Pointing out that Republicans in North Carolina, and nationally, have previously supported the state’s EITC and extended benefits for the long-term unemployed, Barber described the current General Assembly as “not a Republican legislature—it’s not mainstream—it’s not a Democratic legislature—it’s an extreme legislature.”
The Moral Mondays movement, he said, sought to use “tools of social justice” as a means of “exposing the level of extremism.”
Earlier in the day, Barber added, he and other organizers offered “a bible study in all of the major faith traditions inside the legislature for legislators to come, if they would, to learn what the true moral foundations of faith are when it comes to public policy.”
And the sit-in was the first major challenge to new rules that were imposed earlier this month by the Legislative Services Commission—which hadn’t convened since 1999 and hadn’t amended its rules since 1987—now banning activities that are deemed to “disturb, or create an imminent disturbance” that hinders “the General Assembly, one of its houses, or its committees, members, or staff in the performance of their duties” and could “include singing, clapping, shouting, playing instruments or using sound amplification equipment.”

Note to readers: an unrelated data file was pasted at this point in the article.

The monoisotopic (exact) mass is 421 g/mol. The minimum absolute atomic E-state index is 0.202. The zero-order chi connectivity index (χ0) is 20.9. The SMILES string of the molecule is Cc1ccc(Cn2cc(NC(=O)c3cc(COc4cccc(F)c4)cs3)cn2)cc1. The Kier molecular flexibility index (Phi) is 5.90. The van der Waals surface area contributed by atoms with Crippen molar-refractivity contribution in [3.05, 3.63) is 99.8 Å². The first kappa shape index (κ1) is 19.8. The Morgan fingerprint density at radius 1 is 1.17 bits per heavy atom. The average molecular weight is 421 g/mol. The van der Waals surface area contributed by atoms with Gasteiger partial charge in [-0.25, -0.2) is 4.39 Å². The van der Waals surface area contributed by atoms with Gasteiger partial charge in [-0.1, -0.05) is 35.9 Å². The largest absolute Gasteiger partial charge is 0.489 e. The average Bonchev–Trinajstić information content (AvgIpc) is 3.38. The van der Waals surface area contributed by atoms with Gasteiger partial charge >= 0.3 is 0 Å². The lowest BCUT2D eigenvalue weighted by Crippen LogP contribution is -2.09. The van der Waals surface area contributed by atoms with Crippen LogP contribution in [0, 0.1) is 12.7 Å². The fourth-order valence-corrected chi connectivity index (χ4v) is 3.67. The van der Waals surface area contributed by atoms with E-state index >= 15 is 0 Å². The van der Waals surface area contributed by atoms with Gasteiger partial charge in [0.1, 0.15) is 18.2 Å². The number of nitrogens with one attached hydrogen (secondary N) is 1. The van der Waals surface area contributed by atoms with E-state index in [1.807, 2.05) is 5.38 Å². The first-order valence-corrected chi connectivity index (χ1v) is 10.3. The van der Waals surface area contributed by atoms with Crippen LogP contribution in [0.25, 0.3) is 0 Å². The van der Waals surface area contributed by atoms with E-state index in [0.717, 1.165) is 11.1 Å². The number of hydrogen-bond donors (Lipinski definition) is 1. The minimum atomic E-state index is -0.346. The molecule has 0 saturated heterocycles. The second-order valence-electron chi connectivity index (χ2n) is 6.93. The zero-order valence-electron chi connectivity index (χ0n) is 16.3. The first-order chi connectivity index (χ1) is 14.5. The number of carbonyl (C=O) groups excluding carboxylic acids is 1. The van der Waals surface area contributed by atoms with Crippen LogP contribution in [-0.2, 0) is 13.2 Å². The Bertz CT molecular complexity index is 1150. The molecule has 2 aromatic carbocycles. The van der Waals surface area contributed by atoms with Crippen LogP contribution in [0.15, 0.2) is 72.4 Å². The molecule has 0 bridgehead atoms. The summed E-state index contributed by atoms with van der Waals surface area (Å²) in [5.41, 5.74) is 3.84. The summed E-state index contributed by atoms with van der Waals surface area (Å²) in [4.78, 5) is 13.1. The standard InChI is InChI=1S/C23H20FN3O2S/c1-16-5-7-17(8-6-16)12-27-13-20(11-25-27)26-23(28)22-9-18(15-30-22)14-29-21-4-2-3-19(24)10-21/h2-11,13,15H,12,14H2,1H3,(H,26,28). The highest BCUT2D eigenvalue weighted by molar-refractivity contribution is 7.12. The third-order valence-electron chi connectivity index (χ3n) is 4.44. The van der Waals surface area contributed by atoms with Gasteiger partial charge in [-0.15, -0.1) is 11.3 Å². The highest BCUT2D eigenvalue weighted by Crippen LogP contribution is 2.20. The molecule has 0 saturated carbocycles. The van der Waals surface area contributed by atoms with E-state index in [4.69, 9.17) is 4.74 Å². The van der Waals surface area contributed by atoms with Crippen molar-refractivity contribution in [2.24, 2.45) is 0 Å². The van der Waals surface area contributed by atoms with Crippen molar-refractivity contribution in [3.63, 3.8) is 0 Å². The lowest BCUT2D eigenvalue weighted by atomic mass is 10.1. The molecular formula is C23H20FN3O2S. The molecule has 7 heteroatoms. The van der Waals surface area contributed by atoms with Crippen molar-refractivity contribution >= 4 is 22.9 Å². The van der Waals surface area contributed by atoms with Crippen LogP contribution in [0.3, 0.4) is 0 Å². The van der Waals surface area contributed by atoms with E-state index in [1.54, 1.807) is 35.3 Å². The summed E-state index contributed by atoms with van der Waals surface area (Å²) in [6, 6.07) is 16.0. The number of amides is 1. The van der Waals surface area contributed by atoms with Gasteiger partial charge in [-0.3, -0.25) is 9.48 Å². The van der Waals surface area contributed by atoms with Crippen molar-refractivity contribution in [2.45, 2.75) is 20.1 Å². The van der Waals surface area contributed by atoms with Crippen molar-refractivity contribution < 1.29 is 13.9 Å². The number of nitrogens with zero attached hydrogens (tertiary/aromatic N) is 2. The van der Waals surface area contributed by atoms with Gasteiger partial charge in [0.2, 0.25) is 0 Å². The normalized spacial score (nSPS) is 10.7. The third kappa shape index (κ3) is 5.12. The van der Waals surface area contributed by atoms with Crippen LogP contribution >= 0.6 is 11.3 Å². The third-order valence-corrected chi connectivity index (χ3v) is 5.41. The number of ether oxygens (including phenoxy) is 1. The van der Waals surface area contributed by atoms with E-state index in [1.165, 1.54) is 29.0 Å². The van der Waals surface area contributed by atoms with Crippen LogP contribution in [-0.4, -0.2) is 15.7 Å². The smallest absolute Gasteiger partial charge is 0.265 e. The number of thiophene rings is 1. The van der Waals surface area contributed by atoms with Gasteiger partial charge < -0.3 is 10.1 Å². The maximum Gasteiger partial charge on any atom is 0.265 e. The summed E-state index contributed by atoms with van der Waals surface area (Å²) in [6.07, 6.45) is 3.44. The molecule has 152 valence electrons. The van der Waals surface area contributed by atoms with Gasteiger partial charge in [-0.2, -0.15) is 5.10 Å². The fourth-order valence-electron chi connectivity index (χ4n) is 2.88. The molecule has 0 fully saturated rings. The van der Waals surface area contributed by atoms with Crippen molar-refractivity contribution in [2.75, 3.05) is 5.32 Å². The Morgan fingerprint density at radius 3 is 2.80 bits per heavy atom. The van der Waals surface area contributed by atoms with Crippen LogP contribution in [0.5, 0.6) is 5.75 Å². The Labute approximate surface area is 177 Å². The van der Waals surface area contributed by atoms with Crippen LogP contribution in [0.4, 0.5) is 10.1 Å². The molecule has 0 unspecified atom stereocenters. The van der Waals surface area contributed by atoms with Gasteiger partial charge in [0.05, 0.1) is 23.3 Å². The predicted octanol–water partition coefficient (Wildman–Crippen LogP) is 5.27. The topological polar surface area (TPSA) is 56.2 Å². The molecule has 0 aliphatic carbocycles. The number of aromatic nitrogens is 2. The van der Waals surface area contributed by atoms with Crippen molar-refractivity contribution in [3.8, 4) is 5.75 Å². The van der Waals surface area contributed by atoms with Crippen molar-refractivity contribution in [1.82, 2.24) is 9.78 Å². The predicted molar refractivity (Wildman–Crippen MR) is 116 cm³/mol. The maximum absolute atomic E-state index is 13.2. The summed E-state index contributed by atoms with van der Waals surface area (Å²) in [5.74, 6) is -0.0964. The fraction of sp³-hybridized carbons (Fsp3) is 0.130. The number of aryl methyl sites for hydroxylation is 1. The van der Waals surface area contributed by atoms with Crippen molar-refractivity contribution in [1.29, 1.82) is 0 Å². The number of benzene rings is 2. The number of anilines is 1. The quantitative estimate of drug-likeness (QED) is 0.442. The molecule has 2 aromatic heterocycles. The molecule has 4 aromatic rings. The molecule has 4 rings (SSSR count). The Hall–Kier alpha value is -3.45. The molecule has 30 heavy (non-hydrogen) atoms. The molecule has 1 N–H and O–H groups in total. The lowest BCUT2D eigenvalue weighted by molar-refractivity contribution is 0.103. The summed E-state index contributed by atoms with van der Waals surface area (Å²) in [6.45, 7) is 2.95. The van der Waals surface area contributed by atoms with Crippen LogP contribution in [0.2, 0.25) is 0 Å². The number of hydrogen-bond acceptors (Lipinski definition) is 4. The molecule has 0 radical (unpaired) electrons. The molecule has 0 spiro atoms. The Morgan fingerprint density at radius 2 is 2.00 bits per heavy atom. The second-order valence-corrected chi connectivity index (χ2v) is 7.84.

But Barber dismissed the rules changes, saying, “They want us to chase those side issues.” According to him, the real concern is that when it comes to the “deep, moral, life and death issues” affecting North Carolinians, the state’s elected officials have violated the public trust.
“Leadership is supposed to do what is best for the good of the whole, not what is best for the whims of a few, the wealthiest and the lobbyists that come in.”
Editor’s note: Previously, this article incorrectly described a protestor as having cerebral cancer.
David Swerdlick is an associate editor at The Root. Follow him on Twitter.